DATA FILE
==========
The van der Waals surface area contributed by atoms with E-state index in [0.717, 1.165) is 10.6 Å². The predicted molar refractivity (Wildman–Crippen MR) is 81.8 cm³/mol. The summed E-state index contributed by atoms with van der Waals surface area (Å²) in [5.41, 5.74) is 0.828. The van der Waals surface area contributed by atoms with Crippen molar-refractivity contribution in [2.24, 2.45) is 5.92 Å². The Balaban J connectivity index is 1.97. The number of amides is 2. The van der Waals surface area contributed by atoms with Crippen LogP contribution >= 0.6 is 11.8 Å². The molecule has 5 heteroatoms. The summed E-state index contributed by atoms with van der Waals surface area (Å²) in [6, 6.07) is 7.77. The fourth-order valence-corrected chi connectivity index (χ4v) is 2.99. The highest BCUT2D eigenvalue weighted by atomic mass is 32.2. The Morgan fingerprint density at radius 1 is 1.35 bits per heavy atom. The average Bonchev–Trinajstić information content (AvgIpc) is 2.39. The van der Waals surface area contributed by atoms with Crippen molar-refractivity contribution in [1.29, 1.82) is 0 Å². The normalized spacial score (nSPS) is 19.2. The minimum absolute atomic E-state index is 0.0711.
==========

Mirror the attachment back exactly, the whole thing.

The van der Waals surface area contributed by atoms with E-state index in [0.717, 1.165) is 10.6 Å². The predicted molar refractivity (Wildman–Crippen MR) is 81.8 cm³/mol. The summed E-state index contributed by atoms with van der Waals surface area (Å²) in [5.41, 5.74) is 0.828. The van der Waals surface area contributed by atoms with Crippen molar-refractivity contribution in [2.24, 2.45) is 5.92 Å². The Balaban J connectivity index is 1.97. The number of amides is 2. The van der Waals surface area contributed by atoms with Crippen LogP contribution >= 0.6 is 11.8 Å². The molecule has 5 heteroatoms. The summed E-state index contributed by atoms with van der Waals surface area (Å²) in [6, 6.07) is 7.77. The fourth-order valence-corrected chi connectivity index (χ4v) is 2.99. The highest BCUT2D eigenvalue weighted by atomic mass is 32.2. The Morgan fingerprint density at radius 1 is 1.35 bits per heavy atom. The average Bonchev–Trinajstić information content (AvgIpc) is 2.39. The van der Waals surface area contributed by atoms with Crippen molar-refractivity contribution in [1.29, 1.82) is 0 Å². The normalized spacial score (nSPS) is 19.2. The minimum absolute atomic E-state index is 0.0711.